Block And Bridle Club Welcomes All To Experience Agriculture
Founded in 1924, the Penn State chapter of the Block and Bridle club has worked to provide new experiences outside of the classroom to students with an interest in agriculture. The club is led by Dr. Dan “Doc” Kniffen, Ben “Coach” Williamson, Dr. Ed Mills, Christ Grant, and President Austin Brown.
“Our goal is to serve animal science in whatever capacity possible,” Brown said.
The club emphasizes four species of animals: beef cattle, horses, swine, and sheep.
Block and Bridle keeps its 40-plus members busy during the year with service opportunities as well as travel opportunities. The clubs hosts an annual canned food drive, an AGBA registered goat show, a blood drive, and a judging contest in the springtime for 4-H and FFA members across the state.
The club has some very unique service projects. One of these events includes mare grooming. Members of Block and Bridle head to the horse barns and brush the horses taking residence there. This not only allows members to have some fun, but also is a big help to the horse facilities.
Block and Bridle is also a proud supporter of the Vampire Bats that live at the Philadelphia Zoo. Following the meat-processing cycle, members collect blood from the beef and sheep barns that are then prepared for the bats and sent to Philadelphia where the bat colony has been thriving.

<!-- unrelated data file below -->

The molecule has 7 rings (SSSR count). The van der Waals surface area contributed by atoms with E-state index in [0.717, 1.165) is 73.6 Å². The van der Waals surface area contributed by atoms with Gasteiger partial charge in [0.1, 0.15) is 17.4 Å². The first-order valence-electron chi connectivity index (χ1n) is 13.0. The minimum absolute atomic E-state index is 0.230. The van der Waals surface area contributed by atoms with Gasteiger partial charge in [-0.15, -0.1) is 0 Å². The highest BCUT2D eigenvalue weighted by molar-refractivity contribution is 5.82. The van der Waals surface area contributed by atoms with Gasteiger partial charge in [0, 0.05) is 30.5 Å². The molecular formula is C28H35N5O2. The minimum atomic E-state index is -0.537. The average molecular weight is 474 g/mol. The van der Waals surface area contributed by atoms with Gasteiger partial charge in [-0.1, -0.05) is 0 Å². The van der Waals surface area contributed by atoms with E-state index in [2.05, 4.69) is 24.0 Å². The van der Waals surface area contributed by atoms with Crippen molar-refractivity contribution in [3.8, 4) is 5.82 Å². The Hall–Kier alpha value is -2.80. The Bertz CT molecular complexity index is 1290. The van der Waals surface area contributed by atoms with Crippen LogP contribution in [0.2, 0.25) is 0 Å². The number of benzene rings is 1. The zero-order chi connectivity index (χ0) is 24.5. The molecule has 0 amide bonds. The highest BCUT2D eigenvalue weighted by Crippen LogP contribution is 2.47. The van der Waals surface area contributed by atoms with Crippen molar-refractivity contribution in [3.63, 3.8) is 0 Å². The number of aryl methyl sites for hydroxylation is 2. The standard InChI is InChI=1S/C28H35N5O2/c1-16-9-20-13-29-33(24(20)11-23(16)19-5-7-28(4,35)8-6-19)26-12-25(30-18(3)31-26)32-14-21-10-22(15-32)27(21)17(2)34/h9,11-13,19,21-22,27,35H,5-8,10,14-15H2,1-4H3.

In addition to brushing horses and collecting blood, members help with the annual bull sale at Penn State. In preparation for the sale, members spend time clipping the bulls. They can also be spotted helping in the arena during the actual sale.
With all of the opportunities given to Block and Bridle members, what the club hopes to promote is hands-on experience. In the past few years, the club has seen a rise in members that don’t necessarily have an agricultural background.
“The neat thing about it is the students that have a good background have that opportunity to work with students that are not as experienced with livestock or don’t have that background but may be interested in going in a career in that direction,” Kniffen said.
One way that Block and Bridle tries to promote the animal science industry to the students of Penn State is hosting the Little International Showmanship Show. This show allows students from anywhere to have their hand at showing livestock while gaining knowledge about the farms surrounding campus.
The club sees a lot of travel between conventions for agricultural breed associations and the national Block and Bridle convention held each year. Members of the club compete in the Northeastern Student Affiliate (NESA) quiz bowl where their knowledge of the agricultural industry is put to the test. They have been one of the top competitors at the NESA Quizbowl competition in the past.
Overall, Block and Bridle at Penn State hopes to promote a fun environment where each member can find their passion.
“Everyone is involved in agriculture whether they necessarily know it or not. It could be the roads you drive on or the animals you eat or the clothes you wear,” member Blair Steele said. “Our clubs sponsors finding your place in the industry,”
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After a fundraising year that included no canning and banned events outside of State College, THON 2020 culminated with the announcement that $11,696,942.38 had been raised For The Kids.
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